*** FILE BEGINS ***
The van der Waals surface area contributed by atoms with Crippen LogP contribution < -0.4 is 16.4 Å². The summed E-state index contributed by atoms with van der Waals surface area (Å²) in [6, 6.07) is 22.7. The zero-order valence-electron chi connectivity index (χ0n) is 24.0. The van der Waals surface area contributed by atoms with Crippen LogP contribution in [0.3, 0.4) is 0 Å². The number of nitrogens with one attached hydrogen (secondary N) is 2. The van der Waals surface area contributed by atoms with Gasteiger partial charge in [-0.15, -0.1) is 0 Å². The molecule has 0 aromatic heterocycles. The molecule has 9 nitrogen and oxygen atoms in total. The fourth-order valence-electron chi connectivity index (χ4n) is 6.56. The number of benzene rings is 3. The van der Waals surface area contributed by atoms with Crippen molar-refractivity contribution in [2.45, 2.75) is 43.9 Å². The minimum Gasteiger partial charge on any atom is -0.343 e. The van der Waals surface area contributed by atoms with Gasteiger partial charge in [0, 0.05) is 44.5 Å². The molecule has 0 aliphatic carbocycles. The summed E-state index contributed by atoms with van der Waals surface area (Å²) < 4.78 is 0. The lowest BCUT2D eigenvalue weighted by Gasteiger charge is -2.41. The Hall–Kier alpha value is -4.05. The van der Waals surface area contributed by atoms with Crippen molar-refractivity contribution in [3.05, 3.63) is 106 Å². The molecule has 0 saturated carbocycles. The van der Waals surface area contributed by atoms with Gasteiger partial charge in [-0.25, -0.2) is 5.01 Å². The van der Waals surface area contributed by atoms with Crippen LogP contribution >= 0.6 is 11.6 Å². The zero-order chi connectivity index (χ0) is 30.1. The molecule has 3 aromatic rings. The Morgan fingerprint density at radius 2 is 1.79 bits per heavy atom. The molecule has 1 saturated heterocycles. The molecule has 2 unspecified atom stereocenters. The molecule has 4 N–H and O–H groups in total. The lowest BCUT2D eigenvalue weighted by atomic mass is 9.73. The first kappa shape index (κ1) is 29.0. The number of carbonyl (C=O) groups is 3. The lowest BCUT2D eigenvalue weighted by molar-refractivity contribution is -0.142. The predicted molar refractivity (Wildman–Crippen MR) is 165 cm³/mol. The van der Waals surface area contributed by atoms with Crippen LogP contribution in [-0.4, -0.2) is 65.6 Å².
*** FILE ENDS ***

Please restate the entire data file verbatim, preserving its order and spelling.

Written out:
The van der Waals surface area contributed by atoms with Crippen LogP contribution < -0.4 is 16.4 Å². The summed E-state index contributed by atoms with van der Waals surface area (Å²) in [6, 6.07) is 22.7. The zero-order valence-electron chi connectivity index (χ0n) is 24.0. The van der Waals surface area contributed by atoms with Crippen LogP contribution in [0.3, 0.4) is 0 Å². The number of nitrogens with one attached hydrogen (secondary N) is 2. The van der Waals surface area contributed by atoms with Gasteiger partial charge in [-0.15, -0.1) is 0 Å². The molecule has 0 aromatic heterocycles. The molecule has 9 nitrogen and oxygen atoms in total. The fourth-order valence-electron chi connectivity index (χ4n) is 6.56. The number of benzene rings is 3. The van der Waals surface area contributed by atoms with Crippen molar-refractivity contribution in [2.45, 2.75) is 43.9 Å². The minimum Gasteiger partial charge on any atom is -0.343 e. The van der Waals surface area contributed by atoms with Gasteiger partial charge in [0, 0.05) is 44.5 Å². The molecule has 0 aliphatic carbocycles. The summed E-state index contributed by atoms with van der Waals surface area (Å²) < 4.78 is 0. The lowest BCUT2D eigenvalue weighted by Gasteiger charge is -2.41. The Hall–Kier alpha value is -4.05. The van der Waals surface area contributed by atoms with Crippen molar-refractivity contribution in [3.05, 3.63) is 106 Å². The molecule has 0 saturated carbocycles. The van der Waals surface area contributed by atoms with Gasteiger partial charge in [-0.25, -0.2) is 5.01 Å². The van der Waals surface area contributed by atoms with Crippen LogP contribution >= 0.6 is 11.6 Å². The zero-order chi connectivity index (χ0) is 30.1. The molecule has 3 aromatic rings. The Morgan fingerprint density at radius 2 is 1.79 bits per heavy atom. The molecule has 1 saturated heterocycles. The molecule has 2 unspecified atom stereocenters. The molecule has 4 N–H and O–H groups in total. The lowest BCUT2D eigenvalue weighted by atomic mass is 9.73. The first kappa shape index (κ1) is 29.0. The number of carbonyl (C=O) groups is 3. The lowest BCUT2D eigenvalue weighted by molar-refractivity contribution is -0.142. The predicted molar refractivity (Wildman–Crippen MR) is 165 cm³/mol. The van der Waals surface area contributed by atoms with Crippen LogP contribution in [-0.4, -0.2) is 65.6 Å².